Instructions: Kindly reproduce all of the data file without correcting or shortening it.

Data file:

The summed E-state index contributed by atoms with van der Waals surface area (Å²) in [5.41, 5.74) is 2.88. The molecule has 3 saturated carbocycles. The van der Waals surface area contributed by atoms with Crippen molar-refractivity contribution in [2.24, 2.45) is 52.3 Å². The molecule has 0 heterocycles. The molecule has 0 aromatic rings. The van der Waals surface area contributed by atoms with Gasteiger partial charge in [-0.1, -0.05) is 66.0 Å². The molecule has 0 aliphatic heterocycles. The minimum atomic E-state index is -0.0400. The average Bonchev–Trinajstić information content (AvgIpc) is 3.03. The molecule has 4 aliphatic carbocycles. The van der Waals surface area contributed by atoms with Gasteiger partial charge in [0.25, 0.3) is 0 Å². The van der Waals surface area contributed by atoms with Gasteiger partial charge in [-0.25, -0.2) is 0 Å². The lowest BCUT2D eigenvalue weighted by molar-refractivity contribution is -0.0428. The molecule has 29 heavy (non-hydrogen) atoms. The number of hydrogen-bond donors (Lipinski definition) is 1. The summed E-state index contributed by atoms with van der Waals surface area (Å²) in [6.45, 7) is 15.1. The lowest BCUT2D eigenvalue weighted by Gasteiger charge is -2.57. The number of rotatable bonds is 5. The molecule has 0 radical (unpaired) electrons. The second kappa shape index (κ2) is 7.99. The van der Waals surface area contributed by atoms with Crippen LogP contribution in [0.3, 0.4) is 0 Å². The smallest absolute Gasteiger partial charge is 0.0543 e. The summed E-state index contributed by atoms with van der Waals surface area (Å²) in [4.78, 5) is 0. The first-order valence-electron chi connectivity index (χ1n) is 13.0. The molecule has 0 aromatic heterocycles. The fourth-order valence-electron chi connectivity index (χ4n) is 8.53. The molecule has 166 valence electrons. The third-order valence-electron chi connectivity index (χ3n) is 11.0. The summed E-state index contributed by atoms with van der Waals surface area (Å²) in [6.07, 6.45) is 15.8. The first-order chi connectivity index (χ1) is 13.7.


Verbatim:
The summed E-state index contributed by atoms with van der Waals surface area (Å²) in [5.41, 5.74) is 2.88. The molecule has 3 saturated carbocycles. The van der Waals surface area contributed by atoms with Crippen molar-refractivity contribution in [2.24, 2.45) is 52.3 Å². The molecule has 0 heterocycles. The molecule has 0 aromatic rings. The van der Waals surface area contributed by atoms with Gasteiger partial charge in [-0.1, -0.05) is 66.0 Å². The molecule has 0 aliphatic heterocycles. The minimum atomic E-state index is -0.0400. The average Bonchev–Trinajstić information content (AvgIpc) is 3.03. The molecule has 4 aliphatic carbocycles. The van der Waals surface area contributed by atoms with Gasteiger partial charge in [0.25, 0.3) is 0 Å². The van der Waals surface area contributed by atoms with Gasteiger partial charge in [-0.25, -0.2) is 0 Å². The lowest BCUT2D eigenvalue weighted by molar-refractivity contribution is -0.0428. The molecule has 29 heavy (non-hydrogen) atoms. The number of hydrogen-bond donors (Lipinski definition) is 1. The summed E-state index contributed by atoms with van der Waals surface area (Å²) in [6.45, 7) is 15.1. The lowest BCUT2D eigenvalue weighted by Gasteiger charge is -2.57. The number of rotatable bonds is 5. The molecule has 0 radical (unpaired) electrons. The second kappa shape index (κ2) is 7.99. The van der Waals surface area contributed by atoms with Crippen LogP contribution in [0.3, 0.4) is 0 Å². The smallest absolute Gasteiger partial charge is 0.0543 e. The summed E-state index contributed by atoms with van der Waals surface area (Å²) in [4.78, 5) is 0. The first-order valence-electron chi connectivity index (χ1n) is 13.0. The molecule has 0 aromatic heterocycles. The fourth-order valence-electron chi connectivity index (χ4n) is 8.53. The molecule has 166 valence electrons. The third-order valence-electron chi connectivity index (χ3n) is 11.0. The summed E-state index contributed by atoms with van der Waals surface area (Å²) in [6.07, 6.45) is 15.8. The first-order chi connectivity index (χ1) is 13.7.